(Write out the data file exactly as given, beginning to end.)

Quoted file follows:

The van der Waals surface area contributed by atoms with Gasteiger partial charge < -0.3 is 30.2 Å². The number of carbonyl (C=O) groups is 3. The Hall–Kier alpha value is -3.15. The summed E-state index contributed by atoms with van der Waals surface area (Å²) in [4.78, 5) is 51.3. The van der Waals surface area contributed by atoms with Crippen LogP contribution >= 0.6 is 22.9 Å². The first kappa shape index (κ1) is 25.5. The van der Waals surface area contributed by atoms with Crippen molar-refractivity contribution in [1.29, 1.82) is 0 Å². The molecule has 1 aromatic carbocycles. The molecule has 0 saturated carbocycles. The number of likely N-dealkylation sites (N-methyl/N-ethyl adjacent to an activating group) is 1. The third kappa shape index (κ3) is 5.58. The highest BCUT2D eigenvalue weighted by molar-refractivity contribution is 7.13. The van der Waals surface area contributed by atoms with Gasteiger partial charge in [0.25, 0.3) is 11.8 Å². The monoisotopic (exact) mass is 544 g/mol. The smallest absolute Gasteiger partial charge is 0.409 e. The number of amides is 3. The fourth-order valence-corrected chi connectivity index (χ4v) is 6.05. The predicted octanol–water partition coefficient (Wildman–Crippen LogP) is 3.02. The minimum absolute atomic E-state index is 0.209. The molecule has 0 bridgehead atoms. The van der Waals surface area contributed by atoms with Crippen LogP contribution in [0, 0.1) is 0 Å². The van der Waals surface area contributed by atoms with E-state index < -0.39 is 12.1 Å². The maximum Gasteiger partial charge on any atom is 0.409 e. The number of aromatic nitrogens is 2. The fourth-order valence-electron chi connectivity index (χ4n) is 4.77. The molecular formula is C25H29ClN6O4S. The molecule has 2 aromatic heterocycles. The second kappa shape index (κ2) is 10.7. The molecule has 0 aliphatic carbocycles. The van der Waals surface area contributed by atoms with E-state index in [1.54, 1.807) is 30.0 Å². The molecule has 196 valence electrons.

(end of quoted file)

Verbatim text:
The van der Waals surface area contributed by atoms with Gasteiger partial charge < -0.3 is 30.2 Å². The number of carbonyl (C=O) groups is 3. The Hall–Kier alpha value is -3.15. The summed E-state index contributed by atoms with van der Waals surface area (Å²) in [4.78, 5) is 51.3. The van der Waals surface area contributed by atoms with Crippen LogP contribution >= 0.6 is 22.9 Å². The first kappa shape index (κ1) is 25.5. The van der Waals surface area contributed by atoms with Crippen molar-refractivity contribution in [1.29, 1.82) is 0 Å². The molecule has 1 aromatic carbocycles. The molecule has 0 saturated carbocycles. The number of likely N-dealkylation sites (N-methyl/N-ethyl adjacent to an activating group) is 1. The third kappa shape index (κ3) is 5.58. The highest BCUT2D eigenvalue weighted by molar-refractivity contribution is 7.13. The van der Waals surface area contributed by atoms with Gasteiger partial charge in [0.25, 0.3) is 11.8 Å². The monoisotopic (exact) mass is 544 g/mol. The smallest absolute Gasteiger partial charge is 0.409 e. The number of amides is 3. The fourth-order valence-corrected chi connectivity index (χ4v) is 6.05. The predicted octanol–water partition coefficient (Wildman–Crippen LogP) is 3.02. The minimum absolute atomic E-state index is 0.209. The molecule has 0 bridgehead atoms. The van der Waals surface area contributed by atoms with Crippen LogP contribution in [0, 0.1) is 0 Å². The van der Waals surface area contributed by atoms with E-state index < -0.39 is 12.1 Å². The maximum Gasteiger partial charge on any atom is 0.409 e. The number of aromatic nitrogens is 2. The fourth-order valence-electron chi connectivity index (χ4n) is 4.77. The molecular formula is C25H29ClN6O4S. The molecule has 2 aromatic heterocycles. The second kappa shape index (κ2) is 10.7. The molecule has 0 aliphatic carbocycles. The van der Waals surface area contributed by atoms with E-state index in [1.54, 1.807) is 30.0 Å². The molecule has 196 valence electrons.